According to Reuters, “The United States spends more on healthcare than any country in the world but has higher rates of infant mortality, diabetes and other ills than many other developed countries.”
Every year, without fail, spending for services covered by private health insurance increases. Sometimes health care spending grows slowly, as it did in the mid-1990s during the managed-care boom. But more often, it increases rapidly, as it is doing now — in part because of the managed-care bust.
Between 1999 and 2003, the per capita spending for services covered by private health insurance increased by 39 percent. Given that the average hourly earnings of U.S. workers increased by only percent during that period (see FigureFigureAnnual Percent Changes per Capita in Health Care Expenditures and in Average Hourly Wages for Workers in All Industries, 2000 through 2003.), affordability is an acute and growing concern.
The simple explanation for rapidly increasing health care costs is that people are getting more care, much of which is associated with new medical technologies. But many experts have doubts about the value of some of this care in relation to its cost. And when health care costs increase at a much faster rate than incomes, many people — especially those with low incomes — can no longer afford insurance coverage.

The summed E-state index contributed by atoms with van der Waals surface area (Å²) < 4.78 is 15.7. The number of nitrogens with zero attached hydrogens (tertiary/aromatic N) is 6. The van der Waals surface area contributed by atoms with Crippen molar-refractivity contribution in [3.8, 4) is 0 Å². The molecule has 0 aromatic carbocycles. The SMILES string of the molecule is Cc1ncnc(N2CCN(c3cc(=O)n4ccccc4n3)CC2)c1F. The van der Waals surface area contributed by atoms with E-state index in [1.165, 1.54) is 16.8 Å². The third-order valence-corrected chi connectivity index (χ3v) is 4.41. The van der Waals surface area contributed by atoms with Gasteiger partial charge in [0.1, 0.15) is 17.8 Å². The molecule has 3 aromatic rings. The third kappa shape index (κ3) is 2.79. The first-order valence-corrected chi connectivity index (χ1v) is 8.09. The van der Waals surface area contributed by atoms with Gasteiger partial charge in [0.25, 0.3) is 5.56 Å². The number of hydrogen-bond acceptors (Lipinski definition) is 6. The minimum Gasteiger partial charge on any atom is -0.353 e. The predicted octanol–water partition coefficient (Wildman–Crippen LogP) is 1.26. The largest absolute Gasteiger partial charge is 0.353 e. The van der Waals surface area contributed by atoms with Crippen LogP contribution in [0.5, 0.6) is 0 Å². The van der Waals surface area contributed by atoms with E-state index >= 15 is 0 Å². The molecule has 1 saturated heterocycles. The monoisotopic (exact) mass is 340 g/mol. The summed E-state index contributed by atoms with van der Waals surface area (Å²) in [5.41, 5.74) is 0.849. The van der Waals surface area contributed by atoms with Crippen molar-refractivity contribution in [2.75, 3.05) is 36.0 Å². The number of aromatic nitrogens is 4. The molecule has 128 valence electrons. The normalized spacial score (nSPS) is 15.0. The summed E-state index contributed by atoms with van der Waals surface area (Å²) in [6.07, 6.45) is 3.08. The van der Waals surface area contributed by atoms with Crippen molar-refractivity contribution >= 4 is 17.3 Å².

Reporting from Washington — In a stark reminder of growing costs, the government has released a new estimate that healthcare spending grew to a record 17.3% of the U.S. economy last year, marking the largest one-year jump in its share of the economy since the government started keeping such records half a century ago.
The almost $2.5 trillion spent in 2009 was $134 billion more than the previous year, when healthcare consumed 16.2% of the gross domestic product, according to an annual report by independent actuaries at the federal Centers for Medicare and Medicaid Services, or CMS, scheduled for release Thursday.
Considering the national health-care discussion in Congress, it doesn't appear that reform is on the way. Because while the Congressional debate over the national health-care plan focuses on reforming America's employer-based insurance system and adding a "public option" of Government-provided health insurance, these debates are akin to rearranging the deck chairs on the Titanic if our total health costs don't drop dramatically, and soon.
While supporters of the health-care bill claim it will eventually lead to costs savings, analysts have questioned these projections. The federal Centers for Medicare and Medicaid Services found that the proposed legislation would do little to stem the rise in health-care expenditures, according to the CFR report.
Critics such as Fred Barnes of the Weekly Standard claim that the highly complex plan "low-balls costs and exaggerates the means for paying for it." The bill purports to cut the $1.5 trillion Federal budget deficit by $118 billion, but actually will end up borrowing hundreds of billions of dollars more, Barnes says.